A Brief Statement of the Preceding Argument in Connection with the Subject of This Book.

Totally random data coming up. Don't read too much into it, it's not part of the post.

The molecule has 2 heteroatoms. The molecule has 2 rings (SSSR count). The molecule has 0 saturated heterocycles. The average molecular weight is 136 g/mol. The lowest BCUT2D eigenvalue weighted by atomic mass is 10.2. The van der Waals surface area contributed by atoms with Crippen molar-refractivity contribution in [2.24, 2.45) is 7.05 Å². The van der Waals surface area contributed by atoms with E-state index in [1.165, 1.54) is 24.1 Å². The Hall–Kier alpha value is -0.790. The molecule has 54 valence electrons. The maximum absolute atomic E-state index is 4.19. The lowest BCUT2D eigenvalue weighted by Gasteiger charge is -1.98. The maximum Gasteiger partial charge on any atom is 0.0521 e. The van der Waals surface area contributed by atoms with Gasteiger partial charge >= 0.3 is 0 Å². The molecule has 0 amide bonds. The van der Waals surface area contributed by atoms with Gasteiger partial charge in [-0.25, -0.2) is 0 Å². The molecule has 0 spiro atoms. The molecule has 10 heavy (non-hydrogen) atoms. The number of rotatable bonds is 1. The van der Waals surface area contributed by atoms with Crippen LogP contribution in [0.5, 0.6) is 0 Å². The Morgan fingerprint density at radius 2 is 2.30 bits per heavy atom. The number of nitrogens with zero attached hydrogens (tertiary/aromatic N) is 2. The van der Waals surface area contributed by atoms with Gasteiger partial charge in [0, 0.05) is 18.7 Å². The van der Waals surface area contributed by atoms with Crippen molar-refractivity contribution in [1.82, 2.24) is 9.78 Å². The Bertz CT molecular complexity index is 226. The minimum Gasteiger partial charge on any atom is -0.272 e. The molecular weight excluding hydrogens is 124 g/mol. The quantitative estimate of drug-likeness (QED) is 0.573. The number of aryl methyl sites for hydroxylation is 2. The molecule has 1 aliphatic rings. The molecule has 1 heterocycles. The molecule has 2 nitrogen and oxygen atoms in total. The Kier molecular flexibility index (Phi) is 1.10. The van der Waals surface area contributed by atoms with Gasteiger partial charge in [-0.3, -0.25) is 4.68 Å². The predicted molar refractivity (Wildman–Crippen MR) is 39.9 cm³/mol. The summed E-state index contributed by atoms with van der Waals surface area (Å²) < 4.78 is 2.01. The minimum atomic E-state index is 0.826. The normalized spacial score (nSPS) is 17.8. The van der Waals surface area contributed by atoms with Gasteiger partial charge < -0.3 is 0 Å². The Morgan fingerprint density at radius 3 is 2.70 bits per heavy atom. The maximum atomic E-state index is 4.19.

Following the track of my original treatise, the loss of which we are steadily proceeding to restore, we come now, in the order of our subject, to treat of Christ, although this be a work of supererogation, after the proof which we have gone through that there is but one only God. For no doubt it has been already ruled with sufficient clearness, that Christ must be regarded as pertaining to no other God than the Creator, when it has been determined that no other God but the Creator should be the object of our faith. Him did Christ so expressly preach, whilst the apostles one after the other also so clearly affirmed that Christ belonged to no other God than Him whom He Himself preached -- that is, the Creator -- that no mention of a second God (nor, accordingly, of a second Christ) was ever agitated previous to Marcion's scandal. This is most easily proved by an examination of both the apostolic and the heretical churches, from which we are forced to declare that there is undoubtedly a subversion of the rule (of faith), where any opinion is found of later date, -- a point which I have inserted in my first book. A discussion of it would unquestionably be of value even now, when we are about to make a separate examination into (the subject of) Christ; because, whilst proving Christ to be the Creator's Son, we are effectually shutting out the God of Marcion. Truth should employ all her available resources, and in no limping way. In our compendious rules of faith, however, she has it all her own way. But I have resolved, like an earnest man, to meet my adversary every way and everywhere in the madness of his heresy, which is so great, that he has found it easier to assume that that Christ has come who was never heard of, than He who has always been predicted.